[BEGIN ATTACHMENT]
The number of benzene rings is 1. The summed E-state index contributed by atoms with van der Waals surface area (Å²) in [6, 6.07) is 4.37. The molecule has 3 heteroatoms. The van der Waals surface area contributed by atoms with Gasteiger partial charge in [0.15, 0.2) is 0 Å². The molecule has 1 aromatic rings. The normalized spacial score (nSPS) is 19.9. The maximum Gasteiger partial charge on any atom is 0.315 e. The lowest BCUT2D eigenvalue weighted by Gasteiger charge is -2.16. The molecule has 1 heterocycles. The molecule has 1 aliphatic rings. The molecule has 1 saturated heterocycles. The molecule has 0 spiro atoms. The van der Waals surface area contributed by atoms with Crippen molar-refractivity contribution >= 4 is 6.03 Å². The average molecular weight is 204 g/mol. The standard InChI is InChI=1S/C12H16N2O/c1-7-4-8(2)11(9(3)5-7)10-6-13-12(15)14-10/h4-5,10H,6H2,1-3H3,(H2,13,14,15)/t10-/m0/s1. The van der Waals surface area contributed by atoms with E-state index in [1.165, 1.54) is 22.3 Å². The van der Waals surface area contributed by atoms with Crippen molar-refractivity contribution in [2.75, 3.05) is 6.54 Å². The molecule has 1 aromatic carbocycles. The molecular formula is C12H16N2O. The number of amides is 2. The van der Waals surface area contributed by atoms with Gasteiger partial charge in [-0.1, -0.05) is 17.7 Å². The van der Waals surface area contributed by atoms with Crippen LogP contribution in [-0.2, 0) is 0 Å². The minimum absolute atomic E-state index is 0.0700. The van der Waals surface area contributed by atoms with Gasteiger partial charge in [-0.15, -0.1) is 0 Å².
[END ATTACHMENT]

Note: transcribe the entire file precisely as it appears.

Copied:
The number of benzene rings is 1. The summed E-state index contributed by atoms with van der Waals surface area (Å²) in [6, 6.07) is 4.37. The molecule has 3 heteroatoms. The van der Waals surface area contributed by atoms with Gasteiger partial charge in [0.15, 0.2) is 0 Å². The molecule has 1 aromatic rings. The normalized spacial score (nSPS) is 19.9. The maximum Gasteiger partial charge on any atom is 0.315 e. The lowest BCUT2D eigenvalue weighted by Gasteiger charge is -2.16. The molecule has 1 heterocycles. The molecule has 1 aliphatic rings. The molecule has 1 saturated heterocycles. The molecule has 0 spiro atoms. The van der Waals surface area contributed by atoms with Crippen molar-refractivity contribution >= 4 is 6.03 Å². The average molecular weight is 204 g/mol. The standard InChI is InChI=1S/C12H16N2O/c1-7-4-8(2)11(9(3)5-7)10-6-13-12(15)14-10/h4-5,10H,6H2,1-3H3,(H2,13,14,15)/t10-/m0/s1. The van der Waals surface area contributed by atoms with E-state index in [1.165, 1.54) is 22.3 Å². The van der Waals surface area contributed by atoms with Crippen molar-refractivity contribution in [2.75, 3.05) is 6.54 Å². The molecule has 1 aromatic carbocycles. The molecular formula is C12H16N2O. The number of amides is 2. The van der Waals surface area contributed by atoms with Gasteiger partial charge in [-0.1, -0.05) is 17.7 Å². The van der Waals surface area contributed by atoms with Crippen LogP contribution in [-0.2, 0) is 0 Å². The minimum absolute atomic E-state index is 0.0700. The van der Waals surface area contributed by atoms with Gasteiger partial charge in [-0.15, -0.1) is 0 Å².